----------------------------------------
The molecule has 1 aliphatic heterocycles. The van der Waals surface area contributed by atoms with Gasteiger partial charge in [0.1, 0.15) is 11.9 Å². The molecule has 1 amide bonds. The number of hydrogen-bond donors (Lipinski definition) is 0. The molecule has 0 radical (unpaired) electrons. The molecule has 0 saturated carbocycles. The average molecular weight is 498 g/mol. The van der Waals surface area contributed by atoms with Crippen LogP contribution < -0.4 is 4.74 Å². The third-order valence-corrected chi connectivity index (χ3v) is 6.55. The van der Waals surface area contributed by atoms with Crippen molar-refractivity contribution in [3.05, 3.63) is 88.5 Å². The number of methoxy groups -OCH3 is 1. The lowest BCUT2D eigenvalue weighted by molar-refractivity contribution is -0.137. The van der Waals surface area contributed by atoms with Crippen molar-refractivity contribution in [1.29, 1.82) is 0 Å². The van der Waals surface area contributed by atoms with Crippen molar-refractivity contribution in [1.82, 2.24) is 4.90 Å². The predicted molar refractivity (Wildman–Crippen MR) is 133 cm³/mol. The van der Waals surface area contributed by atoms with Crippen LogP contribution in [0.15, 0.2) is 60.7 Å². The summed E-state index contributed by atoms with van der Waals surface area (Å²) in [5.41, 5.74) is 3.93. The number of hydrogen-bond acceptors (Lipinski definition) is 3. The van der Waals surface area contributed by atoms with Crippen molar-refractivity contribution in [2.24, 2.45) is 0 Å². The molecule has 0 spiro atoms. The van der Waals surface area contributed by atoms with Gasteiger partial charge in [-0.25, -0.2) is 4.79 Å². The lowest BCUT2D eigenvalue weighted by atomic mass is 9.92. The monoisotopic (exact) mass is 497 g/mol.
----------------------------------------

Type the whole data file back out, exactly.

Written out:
The molecule has 1 aliphatic heterocycles. The van der Waals surface area contributed by atoms with Gasteiger partial charge in [0.1, 0.15) is 11.9 Å². The molecule has 1 amide bonds. The number of hydrogen-bond donors (Lipinski definition) is 0. The molecule has 0 radical (unpaired) electrons. The molecule has 0 saturated carbocycles. The average molecular weight is 498 g/mol. The van der Waals surface area contributed by atoms with Crippen LogP contribution < -0.4 is 4.74 Å². The third-order valence-corrected chi connectivity index (χ3v) is 6.55. The van der Waals surface area contributed by atoms with Crippen molar-refractivity contribution in [3.05, 3.63) is 88.5 Å². The number of methoxy groups -OCH3 is 1. The lowest BCUT2D eigenvalue weighted by molar-refractivity contribution is -0.137. The van der Waals surface area contributed by atoms with Crippen molar-refractivity contribution in [1.29, 1.82) is 0 Å². The van der Waals surface area contributed by atoms with Crippen molar-refractivity contribution in [1.82, 2.24) is 4.90 Å². The predicted molar refractivity (Wildman–Crippen MR) is 133 cm³/mol. The van der Waals surface area contributed by atoms with Crippen LogP contribution in [0.15, 0.2) is 60.7 Å². The summed E-state index contributed by atoms with van der Waals surface area (Å²) in [5.41, 5.74) is 3.93. The number of hydrogen-bond acceptors (Lipinski definition) is 3. The van der Waals surface area contributed by atoms with Crippen molar-refractivity contribution in [2.24, 2.45) is 0 Å². The molecule has 0 spiro atoms. The van der Waals surface area contributed by atoms with Gasteiger partial charge in [-0.25, -0.2) is 4.79 Å². The lowest BCUT2D eigenvalue weighted by atomic mass is 9.92. The monoisotopic (exact) mass is 497 g/mol.